Lawns usually survive being underwater for up to four days. But you may have to replace the lawn if floodwaters caused erosion or brought chemicals, contaminants or more than an inch of mud or silt.
Your major concern this growing season should be stabilizing the soil to prevent further sediment movement. Planting a temporary lawn is usually the best way to do this. Next year you can establish permanent grasses. While floodwater may cause new weed problems, keep in mind that some weed cover is better than no cover. Weeds help dry out soil.
When the lawn is under water. Damage to your lawn will depend on many factors including duration of submergence, water depth, temperature, grass species, light intensity and condition of the grass prior to flooding. A few general rules:
- Grasses survive much longer at water temperatures below 60 degrees F than at higher temperatures. But most grasses survive submergence at normal summer temperatures.
- Tolerance to submergence varies among grasses in the Midwest. Bentgrass has excellent tolerance, while Kentucky bluegrass, tall fescue and rough bluegrass have intermediate tolerance. Fineleaf fescue and perennial ryegrass generally have poor tolerance.
- As soon as possible after the water recedes, aerate the soil to a depth of at least three inches and lightly fertilize flooded areas. You can rent a mechanical aerator from your lawn and garden store or use a pitchfork. Areas submerged longer than four to six days may not survive and will require complete re-establishment (see steps in section on heavy silt deposits below).
Dealing with an inch of silt. Lawns submerged for less than four days and covered with an inch of silt or less have a good chance of recovery. To assist recovery:
- Wash as much silt as possible from the lawn using a garden hose.
- Use a steel tooth garden rake, a mechanical aerator or spiking equipment to break up the silt crust. Keep it broken throughout the growing season or until grass has become well established.
- Collect a representative soil sample and have it tested for nitrogen, lime, phosphorous and potassium requirements.
- If lawn recovery is spotty or generally thin, mechanically aerate the lawn four to six times in late summer or early spring. Then overseed with a desirable permanent seed mixture.
Handling erosion. If your lawn’s topsoil has been greatly eroded, replace it to a depth of 4 to 6 inches late in the growing season. If topsoil is unavailable or too expensive, you can improve existing soil by adding organic matter such as peat, rotted sawdust, manure or other materials. Apply these materials at a rate of 3 cubic yards per 1,000 square feet of lawn are and work them into the top 4 inches of subsoil. A temporary lawn, established immediately and later worked into the subsoil, can also be a source of organic matter.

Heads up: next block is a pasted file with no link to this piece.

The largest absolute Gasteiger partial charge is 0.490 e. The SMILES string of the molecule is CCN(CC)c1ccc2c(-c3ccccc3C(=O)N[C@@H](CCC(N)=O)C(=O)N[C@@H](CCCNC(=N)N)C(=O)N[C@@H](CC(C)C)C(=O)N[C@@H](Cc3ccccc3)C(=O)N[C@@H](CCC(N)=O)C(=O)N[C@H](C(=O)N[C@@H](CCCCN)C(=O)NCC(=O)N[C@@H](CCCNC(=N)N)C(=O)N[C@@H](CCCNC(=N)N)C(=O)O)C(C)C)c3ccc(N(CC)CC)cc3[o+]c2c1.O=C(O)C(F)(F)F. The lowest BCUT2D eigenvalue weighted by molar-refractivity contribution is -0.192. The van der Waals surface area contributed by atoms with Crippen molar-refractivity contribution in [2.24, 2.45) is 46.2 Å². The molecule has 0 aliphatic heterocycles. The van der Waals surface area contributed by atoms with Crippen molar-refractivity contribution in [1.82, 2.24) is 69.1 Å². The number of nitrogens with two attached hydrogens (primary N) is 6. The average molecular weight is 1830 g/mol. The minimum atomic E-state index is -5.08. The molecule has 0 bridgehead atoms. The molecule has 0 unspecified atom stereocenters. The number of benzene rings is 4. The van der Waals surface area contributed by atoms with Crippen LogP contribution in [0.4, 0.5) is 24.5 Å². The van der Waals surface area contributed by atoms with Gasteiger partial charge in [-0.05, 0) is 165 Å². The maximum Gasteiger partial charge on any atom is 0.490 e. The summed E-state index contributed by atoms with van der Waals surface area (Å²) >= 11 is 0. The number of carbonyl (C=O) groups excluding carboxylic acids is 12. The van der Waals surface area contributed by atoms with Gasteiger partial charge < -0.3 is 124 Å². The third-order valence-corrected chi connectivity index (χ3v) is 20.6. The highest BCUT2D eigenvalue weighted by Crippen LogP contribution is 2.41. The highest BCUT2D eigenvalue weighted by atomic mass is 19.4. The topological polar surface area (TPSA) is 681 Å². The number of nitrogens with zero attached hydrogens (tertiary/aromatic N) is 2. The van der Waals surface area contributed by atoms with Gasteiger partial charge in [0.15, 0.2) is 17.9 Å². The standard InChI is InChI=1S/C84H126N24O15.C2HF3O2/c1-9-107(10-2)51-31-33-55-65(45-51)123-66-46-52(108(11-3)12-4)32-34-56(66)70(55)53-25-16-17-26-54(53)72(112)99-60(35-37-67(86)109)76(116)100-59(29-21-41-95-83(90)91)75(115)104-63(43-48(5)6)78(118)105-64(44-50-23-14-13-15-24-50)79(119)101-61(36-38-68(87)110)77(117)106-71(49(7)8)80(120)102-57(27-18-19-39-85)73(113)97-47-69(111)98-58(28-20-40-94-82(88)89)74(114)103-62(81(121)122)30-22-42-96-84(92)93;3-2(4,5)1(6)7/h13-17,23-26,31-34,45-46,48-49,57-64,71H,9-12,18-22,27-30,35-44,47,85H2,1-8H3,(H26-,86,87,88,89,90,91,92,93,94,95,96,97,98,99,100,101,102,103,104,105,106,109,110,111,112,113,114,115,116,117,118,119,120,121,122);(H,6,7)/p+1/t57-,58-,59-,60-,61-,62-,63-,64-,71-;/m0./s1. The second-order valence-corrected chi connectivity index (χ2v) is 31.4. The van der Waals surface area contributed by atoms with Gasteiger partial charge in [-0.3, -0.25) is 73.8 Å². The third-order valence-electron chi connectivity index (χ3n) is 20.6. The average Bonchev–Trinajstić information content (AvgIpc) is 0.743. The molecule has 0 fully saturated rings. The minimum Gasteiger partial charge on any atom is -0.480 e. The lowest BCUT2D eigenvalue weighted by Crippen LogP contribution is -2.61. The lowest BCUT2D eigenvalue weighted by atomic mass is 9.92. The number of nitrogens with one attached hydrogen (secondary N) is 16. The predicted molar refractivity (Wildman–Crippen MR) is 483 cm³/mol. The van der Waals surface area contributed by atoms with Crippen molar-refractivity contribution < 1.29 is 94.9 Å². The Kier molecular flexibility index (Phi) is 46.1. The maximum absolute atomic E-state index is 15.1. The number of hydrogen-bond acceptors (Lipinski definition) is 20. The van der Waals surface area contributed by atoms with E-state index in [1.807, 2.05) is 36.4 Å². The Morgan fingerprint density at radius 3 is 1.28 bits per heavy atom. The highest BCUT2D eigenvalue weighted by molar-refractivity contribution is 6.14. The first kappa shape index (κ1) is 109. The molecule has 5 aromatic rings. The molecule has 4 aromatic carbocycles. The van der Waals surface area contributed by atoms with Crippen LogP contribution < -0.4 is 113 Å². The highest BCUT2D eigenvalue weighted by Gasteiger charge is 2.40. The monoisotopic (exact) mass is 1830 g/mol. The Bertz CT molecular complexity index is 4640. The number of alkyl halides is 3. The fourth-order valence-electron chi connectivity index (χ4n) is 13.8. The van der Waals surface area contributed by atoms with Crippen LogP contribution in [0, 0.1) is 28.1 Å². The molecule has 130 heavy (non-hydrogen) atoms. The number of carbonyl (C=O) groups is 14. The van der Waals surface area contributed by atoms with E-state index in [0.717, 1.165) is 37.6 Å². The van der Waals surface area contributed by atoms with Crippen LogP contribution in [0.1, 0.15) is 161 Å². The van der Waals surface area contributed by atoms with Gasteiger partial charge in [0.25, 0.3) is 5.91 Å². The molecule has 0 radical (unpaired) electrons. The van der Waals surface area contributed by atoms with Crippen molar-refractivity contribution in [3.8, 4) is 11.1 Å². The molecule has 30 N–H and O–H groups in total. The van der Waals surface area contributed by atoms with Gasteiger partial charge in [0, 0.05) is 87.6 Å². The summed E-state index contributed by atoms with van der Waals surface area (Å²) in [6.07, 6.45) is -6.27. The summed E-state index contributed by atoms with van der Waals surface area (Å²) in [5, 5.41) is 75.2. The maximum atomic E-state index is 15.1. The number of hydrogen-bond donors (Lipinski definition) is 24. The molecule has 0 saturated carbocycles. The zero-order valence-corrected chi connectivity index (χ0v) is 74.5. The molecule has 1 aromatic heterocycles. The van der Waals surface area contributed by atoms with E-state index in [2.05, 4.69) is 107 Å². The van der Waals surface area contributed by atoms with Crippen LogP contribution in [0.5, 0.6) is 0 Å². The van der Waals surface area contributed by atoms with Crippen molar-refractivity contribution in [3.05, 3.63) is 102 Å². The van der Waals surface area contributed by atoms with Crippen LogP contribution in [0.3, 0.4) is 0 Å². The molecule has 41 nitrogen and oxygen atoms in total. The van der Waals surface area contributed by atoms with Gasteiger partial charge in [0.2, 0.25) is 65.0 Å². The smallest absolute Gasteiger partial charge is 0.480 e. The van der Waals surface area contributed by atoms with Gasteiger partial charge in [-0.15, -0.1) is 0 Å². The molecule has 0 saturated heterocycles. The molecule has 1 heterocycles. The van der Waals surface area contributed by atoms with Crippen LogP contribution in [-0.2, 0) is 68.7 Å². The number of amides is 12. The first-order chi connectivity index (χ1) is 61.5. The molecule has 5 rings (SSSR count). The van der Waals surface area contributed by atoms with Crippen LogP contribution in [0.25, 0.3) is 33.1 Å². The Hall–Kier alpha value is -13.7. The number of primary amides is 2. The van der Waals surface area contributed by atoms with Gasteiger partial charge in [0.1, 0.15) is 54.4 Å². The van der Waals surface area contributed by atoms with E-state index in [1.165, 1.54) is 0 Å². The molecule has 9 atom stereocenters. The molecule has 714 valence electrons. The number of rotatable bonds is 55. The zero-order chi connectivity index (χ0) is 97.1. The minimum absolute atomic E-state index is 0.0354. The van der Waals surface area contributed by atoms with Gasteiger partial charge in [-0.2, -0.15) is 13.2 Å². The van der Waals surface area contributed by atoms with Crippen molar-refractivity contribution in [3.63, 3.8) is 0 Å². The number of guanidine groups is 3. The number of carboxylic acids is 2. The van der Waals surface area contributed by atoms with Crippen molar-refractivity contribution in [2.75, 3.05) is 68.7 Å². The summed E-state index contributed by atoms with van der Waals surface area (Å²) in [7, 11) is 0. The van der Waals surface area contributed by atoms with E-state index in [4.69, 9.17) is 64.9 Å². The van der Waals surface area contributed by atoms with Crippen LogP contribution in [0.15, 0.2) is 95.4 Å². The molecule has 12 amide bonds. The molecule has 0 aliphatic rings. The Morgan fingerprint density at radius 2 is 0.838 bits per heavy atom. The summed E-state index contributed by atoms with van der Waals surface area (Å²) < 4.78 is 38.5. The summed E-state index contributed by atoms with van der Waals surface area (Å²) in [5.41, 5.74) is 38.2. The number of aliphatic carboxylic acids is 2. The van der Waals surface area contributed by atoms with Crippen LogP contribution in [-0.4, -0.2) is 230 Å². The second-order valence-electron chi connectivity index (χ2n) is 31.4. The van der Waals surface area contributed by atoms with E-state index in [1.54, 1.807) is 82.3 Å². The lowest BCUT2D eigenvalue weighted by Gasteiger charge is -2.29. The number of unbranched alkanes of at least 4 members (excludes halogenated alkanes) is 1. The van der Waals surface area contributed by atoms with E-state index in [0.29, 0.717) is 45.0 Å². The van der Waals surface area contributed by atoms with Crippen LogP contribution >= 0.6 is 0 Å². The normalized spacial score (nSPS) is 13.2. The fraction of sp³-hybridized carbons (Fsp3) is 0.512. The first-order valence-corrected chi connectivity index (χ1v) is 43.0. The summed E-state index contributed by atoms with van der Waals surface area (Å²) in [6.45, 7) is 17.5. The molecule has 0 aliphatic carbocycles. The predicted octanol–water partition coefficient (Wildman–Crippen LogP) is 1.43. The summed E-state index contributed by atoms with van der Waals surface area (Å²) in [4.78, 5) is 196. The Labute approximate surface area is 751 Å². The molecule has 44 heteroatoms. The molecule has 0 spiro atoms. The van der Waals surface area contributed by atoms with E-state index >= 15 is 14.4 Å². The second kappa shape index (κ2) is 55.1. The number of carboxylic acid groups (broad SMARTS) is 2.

Dealing with heavy silt deposits. Lawns covered with more than an inch of silt may be heavily damaged, with only a slight chance of recovery. The degree of recovery will vary with grass species and depth of silt. Re-establish the lawn as follows:
- If silt accumulation exceeds 3 inches, consider having silt removed professionally. However, it may be more practical to rototill the area, using the silt layer as a new topsoil and having it tested for nutrients.
- If silt is less than 3 inches, or has been removed to this depth, till the area, making sure the silt is mixed thoroughly and uniformly through the top 4 inches of the original soil.
- Take a soil sample of the new soil mixture after silt has been mixed in. Have the mixture tested to determine lime, phosphate and potash requirements.
- Retil after applying lime and fertilizer according to soil test recommendations.
- Reseed the area as you would to establish a new lawn. Seedings, especially of cool season grasses, should be made in early spring or late summer.
Establishing temporary lawns.
- Where lawns must be completely re-established and immediate cover is needed, scratch the soil surface with a hand rake or similar tillage tool.
- Seed annual ryegrass at a rate of 4 to 6 pounds per 1,000 square feet.
- Till the ryegrass under at the appropriate time for re-establishment. Seed permanent grasses.
Oil and chemical spills. Soils may have been saturated with oil, herbicides or other toxic material. Petroleum will eventually decompose, but nothing can be done in the meantime to cancel its harmful effects. On large areas, bury oil deposits by deep plowing. On small areas, remove petroleum-soaked soil to a depth of 6 inches, and replace with new topsoil. Have a soil test taken; lime can often be added as a neutralizer. Reseed at the appropriate time.
Source: Clay County Courier, University of Minnesota Extension Service